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inform others of what I have communicated. This is all I have at present to say.

NO. V.

Mr. Brandt, whose death has been recently announced, was the son of the celebrated Indian chief of that name, and distinguished himself as a lieutenant in our service during the late war. Some years ago he visited England, and under the patronage of the Duke of Northumberland, was introduced to the Duke of Wellington, Lord Teignmouth, and other influential personages, and from his peculiar urbanity of manners and highly cultivated acquirements, speedily became known and esteem. ed. His exertions, upon that occasion, in vindicating the humanity of his father's character from the unjust aspersions cast upon it by the author of “ Gertrude of Wyoming," were acknowledged by the accomplished poet, and the next edition of that work rectified the error Mr. Campbell had acknowledged. As a gentleman of strict honor and morality, Mr. Brandt has left but few equals; and as head-chief and superintendant of the Six Nations, his loss will be seriously felt by the numerous tribes to whose civilization and moral improvement he had devoted his time and talents.—Kingston, U. C. Chronicle.

NO. VI.

Letter of FARMER'S-BROTHER, and others, to the Hon. W. Eustis, Secretary of War. Niles' Register, Vol. II.

"Brother !- The sachems and chief warriors of the Seneca nation of Indians, understanding you are the person appointed by the great council of your nation to manage and conduct the affairs of the several nations of Indians with whom you are at peace and on terms of friendship, come at this time, as children to a father, to lay before you the trouble which we have on our minds.

us.

“ Brother !We do not think best to multiply words. We will therefore tell you what our complaint is.

“ Brother !-Listen to what we say. Some years since we held a treaty at Big-tree, near the Genesee river. This treaty was called by our great father, the President of the United States. He sent an agent, Colonel Wadsworth, to attend this treaty, for the purpose of advising us in the business, and seeing that we had justice done us. At this treaty we sold to Robert Morris the greatest part of our country. The sum he gave us was one hundred thousand dollars.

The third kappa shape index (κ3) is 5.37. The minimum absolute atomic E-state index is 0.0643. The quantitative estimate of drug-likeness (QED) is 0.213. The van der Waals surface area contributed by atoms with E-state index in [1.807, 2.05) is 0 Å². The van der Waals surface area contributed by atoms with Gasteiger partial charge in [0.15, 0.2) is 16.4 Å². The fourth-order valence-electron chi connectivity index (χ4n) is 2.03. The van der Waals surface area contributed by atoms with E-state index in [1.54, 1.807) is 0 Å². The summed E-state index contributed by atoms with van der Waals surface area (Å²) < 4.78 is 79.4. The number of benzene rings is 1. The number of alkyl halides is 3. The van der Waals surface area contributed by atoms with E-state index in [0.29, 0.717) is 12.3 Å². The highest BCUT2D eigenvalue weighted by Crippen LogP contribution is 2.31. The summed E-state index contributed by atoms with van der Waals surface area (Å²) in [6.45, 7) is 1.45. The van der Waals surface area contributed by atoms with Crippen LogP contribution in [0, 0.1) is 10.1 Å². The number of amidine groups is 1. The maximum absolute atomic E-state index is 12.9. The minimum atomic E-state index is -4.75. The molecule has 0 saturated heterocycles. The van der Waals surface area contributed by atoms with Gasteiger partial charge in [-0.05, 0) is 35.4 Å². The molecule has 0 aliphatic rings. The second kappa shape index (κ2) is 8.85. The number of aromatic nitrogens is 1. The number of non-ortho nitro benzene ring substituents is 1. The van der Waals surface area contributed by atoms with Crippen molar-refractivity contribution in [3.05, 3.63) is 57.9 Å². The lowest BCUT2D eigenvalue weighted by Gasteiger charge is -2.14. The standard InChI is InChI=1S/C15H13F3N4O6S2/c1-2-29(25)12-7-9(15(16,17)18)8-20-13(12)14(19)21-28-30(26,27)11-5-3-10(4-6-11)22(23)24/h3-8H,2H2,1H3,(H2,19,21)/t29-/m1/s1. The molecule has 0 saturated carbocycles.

“ Brother !—The Commissioner who was appointed on your part, advised us to place this money in the hands of our great father, the President of the United States. He told us our father loved his red children, and would take care of our money, and plant it in a field where it would bear seed forever, as long as trees grow or waters run. Our money has heretofore been of great service to

It has helped us to support our old people, and our women and children. But we are told the field where our money was planted is become barren.

“ Brother !– We do not understand your way of doing business. This thing is heavy on our minds. We mean to hold our white brethren of the United States by the hand. But this weight lies heavy. We hope you will remove it.

“ Brother !_We have heard of the bad conduct of our brothers towards the setting sun. We are sorry for what they have done. But you must not blarne us. We have had no hand in this bad business. They have had bad people among them. It is your enemies have done this.

“ We have persuaded our agent to take this talk to your great council. He knows our situations, and will speak our minds. Farmer's-Brother, his mark X Wheel-Barrow,his mark X Little Billy do X Jack Berry do X Young King do

X Twenty Canoes do х Pollard

do

X Big Kettle Chief Warrior do

X Half-Town do Two Guns do X Keyandeande do John Sky

do X Captain Cold do Parrot-Nose do X Esq. Blinkey do John Pierce do X Captain Johnson do Strong

do X

do

AXXXX N. B. The foregoing speech was delivered in Coun. cil by Farmer's-Brother, at Buffalo Creek, December 19, 1811, and subscribed in my presence, by the Chiefs whose names are annexed. (Signed)

ERASTUS GRANGER.”

NO. VII.

Extracted from the American Remembrancer (an im

partial and authentic collection of facts, published in London during the Revolutionary War) for the year 1782, vol. 14, p. 185.

Boston, March 12. Extract of a letter from Captain Gerrish, of the New

England Militia, duted Albany, March 7. “ The peltry taken in the expedition, will, you see, amount to a good deal of money. The possession of this booty at first gave us pleasure ; but we were struck with horror to find among the packages, eight large ones containing scalps of our unfortunate country folks, taken in the three last years by the Seneca Indians from the inhabitants of the frontiers of New York, New Jersey, Pennsylvania, and Virginia, and sent by them as a present to Colonel Haldimand, Governor of Canada, in order to be by him transmitted to England. They were accompanied by the following curious letter to that gentleman.

to